The president’s comments about the accusations were amazingly … presidential. As late as Thursday, he told a rally in Las Vegas: "Brett Kavanaugh — and I'm not saying anything about anybody else — but I want to tell you that Brett Kavanaugh is one of the finest human beings you will ever have the privilege of knowing or meeting.” He later added: "So we will let it play out, and I think everything is going to be just fine."
That was then, this is now. On Friday morning Trump tweeted this:
I have no doubt that, if the attack on Dr. Ford was as bad as she says, charges would have been immediately filed with local Law Enforcement Authorities by either her or her loving parents. I ask that she bring those filings forward so that we can learn date, time, and place!
Gov. Jerry Brown just signed a law that does very little, yet may actually affect more Californians than any other piece of legislation this year.
It has to do with disposable plastic straws, untold millions of which are used by Californians every day.
The new law, AB 1884 by Assemblyman Ian Calderon (D-Whittier), requires that food service providers hand out a single-use plastic straw only when someone asks for one. It’s not a ban, although it will certainly be characterized as one by plastic makers and their allies.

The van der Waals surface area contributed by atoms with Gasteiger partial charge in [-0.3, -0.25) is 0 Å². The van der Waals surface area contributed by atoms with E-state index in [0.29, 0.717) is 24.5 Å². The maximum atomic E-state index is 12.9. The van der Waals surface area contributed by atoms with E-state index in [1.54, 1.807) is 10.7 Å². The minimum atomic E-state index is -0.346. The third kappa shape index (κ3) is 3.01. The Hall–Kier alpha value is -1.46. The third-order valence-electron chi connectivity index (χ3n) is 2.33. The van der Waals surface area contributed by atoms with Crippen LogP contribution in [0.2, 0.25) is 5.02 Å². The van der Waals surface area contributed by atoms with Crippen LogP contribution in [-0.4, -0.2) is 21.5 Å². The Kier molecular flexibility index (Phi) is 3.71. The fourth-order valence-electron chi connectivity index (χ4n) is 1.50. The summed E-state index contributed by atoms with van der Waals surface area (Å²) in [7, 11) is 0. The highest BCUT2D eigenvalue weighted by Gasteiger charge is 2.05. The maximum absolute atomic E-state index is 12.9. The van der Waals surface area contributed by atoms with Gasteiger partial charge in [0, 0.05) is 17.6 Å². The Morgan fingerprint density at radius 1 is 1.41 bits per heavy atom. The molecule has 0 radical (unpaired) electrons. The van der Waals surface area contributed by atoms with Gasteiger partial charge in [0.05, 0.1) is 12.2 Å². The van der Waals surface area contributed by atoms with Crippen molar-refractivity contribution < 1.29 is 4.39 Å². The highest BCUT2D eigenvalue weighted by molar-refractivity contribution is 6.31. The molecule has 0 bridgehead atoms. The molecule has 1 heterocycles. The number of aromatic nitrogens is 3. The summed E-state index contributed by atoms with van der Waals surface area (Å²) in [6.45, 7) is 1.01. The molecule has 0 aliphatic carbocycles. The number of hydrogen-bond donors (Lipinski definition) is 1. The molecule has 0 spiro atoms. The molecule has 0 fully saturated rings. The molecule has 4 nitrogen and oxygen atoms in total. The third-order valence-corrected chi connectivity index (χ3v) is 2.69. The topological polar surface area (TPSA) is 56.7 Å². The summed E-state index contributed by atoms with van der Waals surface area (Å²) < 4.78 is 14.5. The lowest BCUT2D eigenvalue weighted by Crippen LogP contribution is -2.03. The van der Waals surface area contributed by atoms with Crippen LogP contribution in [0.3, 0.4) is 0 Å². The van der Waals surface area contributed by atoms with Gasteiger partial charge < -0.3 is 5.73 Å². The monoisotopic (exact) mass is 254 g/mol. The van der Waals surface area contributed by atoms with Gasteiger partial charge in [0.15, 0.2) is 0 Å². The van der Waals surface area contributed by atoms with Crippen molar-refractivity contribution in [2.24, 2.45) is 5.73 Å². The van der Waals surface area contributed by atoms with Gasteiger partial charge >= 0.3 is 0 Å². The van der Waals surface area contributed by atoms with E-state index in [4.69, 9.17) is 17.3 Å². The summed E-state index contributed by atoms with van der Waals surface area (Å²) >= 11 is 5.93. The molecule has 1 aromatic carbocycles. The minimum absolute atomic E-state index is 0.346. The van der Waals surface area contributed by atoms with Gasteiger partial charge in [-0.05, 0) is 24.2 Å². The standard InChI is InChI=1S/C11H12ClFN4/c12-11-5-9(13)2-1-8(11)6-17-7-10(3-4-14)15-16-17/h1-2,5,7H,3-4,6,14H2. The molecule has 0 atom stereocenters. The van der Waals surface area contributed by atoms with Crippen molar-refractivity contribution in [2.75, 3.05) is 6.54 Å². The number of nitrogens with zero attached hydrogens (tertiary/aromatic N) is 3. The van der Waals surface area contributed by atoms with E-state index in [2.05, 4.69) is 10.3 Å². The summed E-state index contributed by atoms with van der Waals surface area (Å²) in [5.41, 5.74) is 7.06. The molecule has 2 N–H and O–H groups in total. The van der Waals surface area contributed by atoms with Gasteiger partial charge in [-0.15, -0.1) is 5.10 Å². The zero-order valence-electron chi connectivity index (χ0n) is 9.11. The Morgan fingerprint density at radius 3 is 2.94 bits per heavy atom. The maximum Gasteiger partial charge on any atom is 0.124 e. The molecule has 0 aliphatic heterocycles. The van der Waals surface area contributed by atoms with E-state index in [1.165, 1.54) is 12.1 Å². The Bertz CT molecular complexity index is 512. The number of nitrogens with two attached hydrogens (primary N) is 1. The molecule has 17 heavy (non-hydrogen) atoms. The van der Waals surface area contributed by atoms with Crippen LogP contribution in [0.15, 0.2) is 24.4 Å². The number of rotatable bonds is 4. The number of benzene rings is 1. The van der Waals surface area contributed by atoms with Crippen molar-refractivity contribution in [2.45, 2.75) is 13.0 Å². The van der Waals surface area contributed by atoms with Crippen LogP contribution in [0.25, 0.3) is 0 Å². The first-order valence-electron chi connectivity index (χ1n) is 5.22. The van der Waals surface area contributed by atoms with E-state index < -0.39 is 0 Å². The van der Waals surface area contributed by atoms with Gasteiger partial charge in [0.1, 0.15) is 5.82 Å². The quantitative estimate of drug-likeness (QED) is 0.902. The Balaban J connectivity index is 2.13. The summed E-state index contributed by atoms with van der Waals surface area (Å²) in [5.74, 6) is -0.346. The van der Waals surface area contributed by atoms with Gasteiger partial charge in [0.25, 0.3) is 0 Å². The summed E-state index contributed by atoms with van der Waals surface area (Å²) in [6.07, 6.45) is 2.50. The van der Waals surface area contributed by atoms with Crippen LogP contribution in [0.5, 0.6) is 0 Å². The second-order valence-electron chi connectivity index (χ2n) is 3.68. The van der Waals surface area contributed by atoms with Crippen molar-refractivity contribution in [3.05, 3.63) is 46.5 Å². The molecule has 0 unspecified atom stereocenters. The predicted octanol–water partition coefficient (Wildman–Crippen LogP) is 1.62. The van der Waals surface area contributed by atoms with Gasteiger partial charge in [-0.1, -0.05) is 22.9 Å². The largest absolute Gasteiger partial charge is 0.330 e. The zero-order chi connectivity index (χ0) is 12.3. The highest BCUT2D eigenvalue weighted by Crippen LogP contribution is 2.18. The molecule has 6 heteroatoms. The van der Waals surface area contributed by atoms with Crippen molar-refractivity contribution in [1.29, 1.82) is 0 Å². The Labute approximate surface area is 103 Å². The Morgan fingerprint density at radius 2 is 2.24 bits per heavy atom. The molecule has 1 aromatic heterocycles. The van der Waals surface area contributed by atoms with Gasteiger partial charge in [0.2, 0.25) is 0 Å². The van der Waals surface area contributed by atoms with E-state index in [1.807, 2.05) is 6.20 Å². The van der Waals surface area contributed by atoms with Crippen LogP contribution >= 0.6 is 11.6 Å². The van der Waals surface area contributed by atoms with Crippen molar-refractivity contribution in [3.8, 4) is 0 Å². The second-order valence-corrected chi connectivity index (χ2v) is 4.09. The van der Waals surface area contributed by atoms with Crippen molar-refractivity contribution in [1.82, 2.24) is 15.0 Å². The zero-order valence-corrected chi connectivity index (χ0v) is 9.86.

Los Angeles City Council members unanimously voted Tuesday to start the process of driving fur sellers out of the city, a move that delighted animal-rights activists while accomplishing, well, not much.
The motion by Councilmen Bob Blumenfield, Paul Koretz and Mitch O’Farrell declares, “The fur industry is one that has consistently been associated with inhumane practices,” both in terms of “deplorable” living conditions and the shocking methods used to kill them without marring their pelts. It adds, “By eliminating the sale of new fur products, Los Angeles has the opportunity to promote a community awareness of animal welfare and to continue to lead in the field of progressive animal welfare reform.”
The city attorney will now draft an ordinance prohibiting businesses in the city from manufacturing or selling new garments, accessories and other products made from fur. That ordinance will then go to the council for review and, if passed, on to Mayor Eric Garcetti for his signature.